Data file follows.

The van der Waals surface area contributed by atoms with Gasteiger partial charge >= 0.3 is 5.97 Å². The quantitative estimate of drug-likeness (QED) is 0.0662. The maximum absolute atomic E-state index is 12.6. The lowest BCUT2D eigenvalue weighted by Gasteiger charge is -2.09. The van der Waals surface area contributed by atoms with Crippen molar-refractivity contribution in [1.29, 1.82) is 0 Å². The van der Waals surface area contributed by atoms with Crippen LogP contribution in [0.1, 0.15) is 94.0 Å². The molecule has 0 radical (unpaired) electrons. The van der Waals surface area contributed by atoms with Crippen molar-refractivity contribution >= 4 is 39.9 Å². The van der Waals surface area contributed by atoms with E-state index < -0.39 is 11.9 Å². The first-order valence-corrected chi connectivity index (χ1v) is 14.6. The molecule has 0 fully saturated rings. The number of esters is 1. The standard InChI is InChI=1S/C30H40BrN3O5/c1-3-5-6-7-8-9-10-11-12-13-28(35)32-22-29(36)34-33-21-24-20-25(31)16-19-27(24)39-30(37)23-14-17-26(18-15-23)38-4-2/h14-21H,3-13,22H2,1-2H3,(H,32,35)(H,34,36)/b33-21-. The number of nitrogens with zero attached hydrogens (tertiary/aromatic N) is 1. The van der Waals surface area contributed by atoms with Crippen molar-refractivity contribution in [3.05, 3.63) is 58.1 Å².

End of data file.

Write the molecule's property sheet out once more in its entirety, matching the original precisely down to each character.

The van der Waals surface area contributed by atoms with Gasteiger partial charge >= 0.3 is 5.97 Å². The quantitative estimate of drug-likeness (QED) is 0.0662. The maximum absolute atomic E-state index is 12.6. The lowest BCUT2D eigenvalue weighted by Gasteiger charge is -2.09. The van der Waals surface area contributed by atoms with Crippen molar-refractivity contribution in [1.29, 1.82) is 0 Å². The van der Waals surface area contributed by atoms with Crippen LogP contribution in [0.1, 0.15) is 94.0 Å². The molecule has 0 radical (unpaired) electrons. The van der Waals surface area contributed by atoms with Crippen molar-refractivity contribution >= 4 is 39.9 Å². The van der Waals surface area contributed by atoms with E-state index < -0.39 is 11.9 Å². The first-order valence-corrected chi connectivity index (χ1v) is 14.6. The molecule has 0 fully saturated rings. The number of esters is 1. The standard InChI is InChI=1S/C30H40BrN3O5/c1-3-5-6-7-8-9-10-11-12-13-28(35)32-22-29(36)34-33-21-24-20-25(31)16-19-27(24)39-30(37)23-14-17-26(18-15-23)38-4-2/h14-21H,3-13,22H2,1-2H3,(H,32,35)(H,34,36)/b33-21-. The number of nitrogens with zero attached hydrogens (tertiary/aromatic N) is 1. The van der Waals surface area contributed by atoms with Crippen molar-refractivity contribution in [3.05, 3.63) is 58.1 Å².